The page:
Microsoft announced the newest addition to its mobile OS list known as Windows Embedded Handheld. Windows Embedded Handheld, like most of Microsoft’s mobile OSes (other than Windows 7), is built on top of the Windows Embedded Compact (formerly known as Windows Embedded CE) core.
With today’s announcement, Microsoft now has at least six different OS offerings for mobile phones and devices. It has two different phone operating systems — Windows Mobile 6.x (the last of the line in the Windows Mobile OS family) and Windows Phone OS 7.0. (It has three if you count the Kin Phone OS, which is a modified version of Windows Phone OS 7.0.) It has the just-launched Windows Embedded Handheld OS. It has an OS for TVs, set-top boxes, kiosks and other embedded tasks, known as Windows Embedded Standard 7. It has Windows 7, which it is positioning as its OS for tablets and netbooks. And, as company officials said last month at Computex, it has Windows Embedded Compact 7 for PC makers who want to create slates and other consumer mobile devices that run on non-Intel processors and use less battery power.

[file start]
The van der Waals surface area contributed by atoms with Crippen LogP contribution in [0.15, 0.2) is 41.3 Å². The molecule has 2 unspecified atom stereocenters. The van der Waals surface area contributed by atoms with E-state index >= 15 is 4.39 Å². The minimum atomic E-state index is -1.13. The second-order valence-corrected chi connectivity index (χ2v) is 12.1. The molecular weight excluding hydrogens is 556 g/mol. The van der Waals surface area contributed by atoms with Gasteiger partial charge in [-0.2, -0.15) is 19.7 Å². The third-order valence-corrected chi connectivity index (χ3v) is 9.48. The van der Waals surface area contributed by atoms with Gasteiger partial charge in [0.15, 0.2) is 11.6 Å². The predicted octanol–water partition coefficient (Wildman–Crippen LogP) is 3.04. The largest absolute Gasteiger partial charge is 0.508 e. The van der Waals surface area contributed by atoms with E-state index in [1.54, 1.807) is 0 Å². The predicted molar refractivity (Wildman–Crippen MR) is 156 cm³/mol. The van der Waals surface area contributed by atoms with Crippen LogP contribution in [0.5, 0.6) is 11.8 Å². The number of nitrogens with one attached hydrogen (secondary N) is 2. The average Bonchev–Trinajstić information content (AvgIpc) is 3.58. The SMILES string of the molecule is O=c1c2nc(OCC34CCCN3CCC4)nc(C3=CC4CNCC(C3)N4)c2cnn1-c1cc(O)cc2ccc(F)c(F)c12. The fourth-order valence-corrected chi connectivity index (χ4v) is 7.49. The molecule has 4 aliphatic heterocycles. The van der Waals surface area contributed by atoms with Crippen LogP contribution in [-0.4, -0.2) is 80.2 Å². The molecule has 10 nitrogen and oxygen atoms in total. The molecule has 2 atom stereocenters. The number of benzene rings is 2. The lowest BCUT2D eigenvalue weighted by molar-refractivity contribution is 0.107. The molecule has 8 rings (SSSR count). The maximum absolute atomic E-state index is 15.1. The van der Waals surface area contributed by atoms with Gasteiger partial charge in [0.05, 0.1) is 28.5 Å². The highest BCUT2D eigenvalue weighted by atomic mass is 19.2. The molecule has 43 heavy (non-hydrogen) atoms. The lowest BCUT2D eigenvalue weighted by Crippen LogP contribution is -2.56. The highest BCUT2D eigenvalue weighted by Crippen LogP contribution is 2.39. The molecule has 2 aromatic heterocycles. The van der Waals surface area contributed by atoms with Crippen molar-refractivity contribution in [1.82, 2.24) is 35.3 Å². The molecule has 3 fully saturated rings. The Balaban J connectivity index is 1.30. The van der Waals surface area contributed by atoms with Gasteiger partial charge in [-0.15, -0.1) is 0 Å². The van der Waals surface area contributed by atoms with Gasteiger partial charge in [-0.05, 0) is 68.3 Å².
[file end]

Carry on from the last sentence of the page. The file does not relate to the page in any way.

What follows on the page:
Here’s and attempt to explain Microsoft’s mobile OS packs:
The place where Microsoft is consolidating its story is on the Windows Embedded Compact front. Windows Embedded Compact/Windows Embedded CE is the lowest level platform upon which Microsoft builds its phone and mobile device operating systems. Currently, the majority of the six different mobile OS offerings run a variety of different versions of Embedded Compact/Embedded CE. Microsoft is working to get more of its mobile OS platforms to run on top of the Windows Embedded Compact 7 core.
On 10 January 2011 Microsoft announced Windows Embedded Handheld 6.5. The operating system has compatibility with Windows Mobile 6.5 and is presented as an enterprise handheld device, targeting retailers, delivery companies, and other companies that rely on handheld computing